Better color separation can be reached by three-CCD devices (3CCD) and a dichroic beam splitter prism, that splits the image into red, green and blue components. Each of the three CCDs is arranged to respond to a particular color. Many professional video camcorders, and some semi-professional camcorders, use this technique, although developments in competing CMOS technology have made CMOS sensors, both with beam-splitters and bayer filters, increasingly popular in high-end video and digital cinema cameras. Another advantage of 3CCD over a Bayer mask device is higher quantum efficiency (and therefore higher light sensitivity for a given aperture size). This is because in a 3CCD device most of the light entering the aperture is captured by a sensor, while a Bayer mask absorbs a high proportion (about 2/3) of the light falling on each CCD pixel.

For still scenes, for instance in microscopy, the resolution of a Bayer mask device can be enhanced by microscanning technology. During the process of color co-site sampling, several frames of the scene are produced. Between acquisitions, the sensor is moved in pixel dimensions, so that each point in the visual field is acquired consecutively by elements of the mask that are sensitive to the red, green and blue components of its color. Eventually every pixel in the image has been scanned at least once in each color and the resolution of the three channels become equivalent (the resolutions of red and blue channels are quadrupled while the green channel is doubled).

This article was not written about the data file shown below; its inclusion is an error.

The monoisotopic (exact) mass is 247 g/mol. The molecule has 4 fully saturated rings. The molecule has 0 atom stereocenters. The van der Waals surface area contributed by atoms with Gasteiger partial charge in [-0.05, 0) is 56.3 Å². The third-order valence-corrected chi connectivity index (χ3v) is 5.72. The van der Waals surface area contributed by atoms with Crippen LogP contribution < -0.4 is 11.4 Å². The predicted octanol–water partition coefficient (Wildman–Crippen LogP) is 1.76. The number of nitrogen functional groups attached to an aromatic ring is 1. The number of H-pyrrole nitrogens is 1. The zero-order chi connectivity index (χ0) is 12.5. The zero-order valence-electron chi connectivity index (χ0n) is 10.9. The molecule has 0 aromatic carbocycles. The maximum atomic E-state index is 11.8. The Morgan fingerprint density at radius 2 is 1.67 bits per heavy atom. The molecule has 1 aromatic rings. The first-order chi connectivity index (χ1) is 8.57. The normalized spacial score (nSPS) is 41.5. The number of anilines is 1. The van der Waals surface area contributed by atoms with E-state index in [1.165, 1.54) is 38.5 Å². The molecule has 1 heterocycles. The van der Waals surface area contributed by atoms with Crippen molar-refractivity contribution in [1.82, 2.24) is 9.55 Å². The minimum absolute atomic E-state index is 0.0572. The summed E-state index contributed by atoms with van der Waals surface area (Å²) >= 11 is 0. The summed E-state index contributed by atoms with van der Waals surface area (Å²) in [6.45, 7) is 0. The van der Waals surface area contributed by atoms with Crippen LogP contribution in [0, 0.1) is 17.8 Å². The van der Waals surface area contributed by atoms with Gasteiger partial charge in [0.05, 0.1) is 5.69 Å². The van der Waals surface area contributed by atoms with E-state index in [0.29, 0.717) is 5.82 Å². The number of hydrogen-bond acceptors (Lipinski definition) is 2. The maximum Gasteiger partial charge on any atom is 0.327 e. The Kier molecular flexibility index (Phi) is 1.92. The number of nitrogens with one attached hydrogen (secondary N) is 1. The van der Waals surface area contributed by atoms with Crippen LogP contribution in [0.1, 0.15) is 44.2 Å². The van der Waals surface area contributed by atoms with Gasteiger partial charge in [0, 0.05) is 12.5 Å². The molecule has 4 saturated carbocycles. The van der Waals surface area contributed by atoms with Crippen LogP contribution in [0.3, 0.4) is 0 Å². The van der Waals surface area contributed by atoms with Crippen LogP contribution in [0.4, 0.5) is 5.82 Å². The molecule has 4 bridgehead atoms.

Sensor sizes

Sensors (CCD / CMOS) come in various sizes, or image sensor formats. These sizes are often referred to with an inch fraction designation such as 1/1.8″ or 2/3″ called the optical format. This measurement actually originates back in the 1950s and the time of Vidicon tubes.

Blooming

Vertical smear

When a CCD exposure is long enough, eventually the electrons that collect in the "bins" in the brightest part of the image will overflow the bin, resulting in blooming. The structure of the CCD allows the electrons to flow more easily in one direction than another, resulting in vertical streaking.[28][29][30]

Some anti-blooming features that can be built into a CCD reduce its sensitivity to light by using some of the pixel area for a drain structure.[31] James M. Early developed a vertical anti-blooming drain that would not detract from the light collection area, and so did not reduce light sensitivity.